By Jennifer Newman on December 18, 2012
Ford's redesigned Fusion and Fusion Hybrid stand apart from the midsize sedan crowd with its slim headlights and wide-mouth grille. In our Car Seat Check, we tested the Fusion Hybrid, but its sibling, the Fusion, has the same interior dimensions as the hybrid, so our test results can be applied to both models.
The two models do differ in cargo area: The regular Fusion has 16.0 cubic feet of cargo room, whereas the Fusion Hybrid has 12.0 cubic feet because the battery pack is in the trunk. They also differ in gas mileage, with the Fusion Hybrid getting an EPA-estimated 47/47 mpg city/highway and the gas-powered Fusion getting up to 25/37 mpg.
For the Car Seat Check, we use a Graco SnugRide 30 rear-facing infant-safety seat, a Britax Roundabout convertible child-safety seat and Graco high-back TurboBooster seat.
The front seats are adjusted to a comfortable position for a 6-foot driver and a 5-foot-8 passenger. The three child seats are installed in the second row. The booster seat sits behind the driver's seat, and the infant seat and convertible seats are installed behind the passenger seat. We also install the convertible seat in the second row's middle seat with the booster and infant seat in the outboard seats to see if three car seats will fit. If there's a third row, we install the booster seat and a forward-facing convertible.
Here's how the 2013 Fusion and Fusion Hybrid did in Cars.com's Car Seat Check:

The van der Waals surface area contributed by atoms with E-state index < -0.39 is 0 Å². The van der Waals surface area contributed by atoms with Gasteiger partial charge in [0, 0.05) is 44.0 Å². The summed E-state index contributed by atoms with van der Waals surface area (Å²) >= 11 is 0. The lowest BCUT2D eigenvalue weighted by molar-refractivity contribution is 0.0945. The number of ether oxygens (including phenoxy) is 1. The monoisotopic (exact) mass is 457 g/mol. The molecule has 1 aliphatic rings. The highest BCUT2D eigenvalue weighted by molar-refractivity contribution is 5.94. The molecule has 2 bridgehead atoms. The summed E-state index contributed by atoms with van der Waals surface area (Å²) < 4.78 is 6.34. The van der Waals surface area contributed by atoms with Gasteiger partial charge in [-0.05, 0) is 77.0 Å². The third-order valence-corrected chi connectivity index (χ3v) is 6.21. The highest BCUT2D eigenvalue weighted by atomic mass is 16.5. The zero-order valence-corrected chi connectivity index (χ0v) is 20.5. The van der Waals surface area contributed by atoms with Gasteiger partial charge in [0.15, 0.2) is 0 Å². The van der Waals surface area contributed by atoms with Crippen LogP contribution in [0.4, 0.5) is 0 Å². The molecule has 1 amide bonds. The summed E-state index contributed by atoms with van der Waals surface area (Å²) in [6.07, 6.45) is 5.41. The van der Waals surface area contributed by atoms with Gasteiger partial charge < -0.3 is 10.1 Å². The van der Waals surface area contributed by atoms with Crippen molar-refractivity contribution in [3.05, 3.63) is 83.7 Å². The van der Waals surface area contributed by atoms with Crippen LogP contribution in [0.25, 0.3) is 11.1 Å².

Latch system: Two sets of lower Latch anchors are found in the outboard seats, deeply buried between the seat cushions. During the installations, the interior Latch anchors were difficult to use because the seat belt buckles crowded them. Three tether anchors are on the rear shelf behind the head restraints; there's lots of clearance around the anchors, making them easy to use.
Infant-safety seat: This rear-facing car seat's narrow hooklike connectors made it a little easier to use the hard-to-reach inboard Latch anchors. This seat fit well. There was no need to move the front passenger seat forward.
Editor's note: For three car seats — infant-safety seat, convertible and booster seats — to fit in a car, our criterion is that a child sitting in the booster seat must be able to reach the seat belt buckle. Parents should also remember that they can use the Latch system or a seat belt to install a car seat.
Assistant Managing Editor Jennifer Newman is a certified car-seat technician. A mom of two, she owns a 2013 Subaru Outback crammed with sports gear. Email Jennifer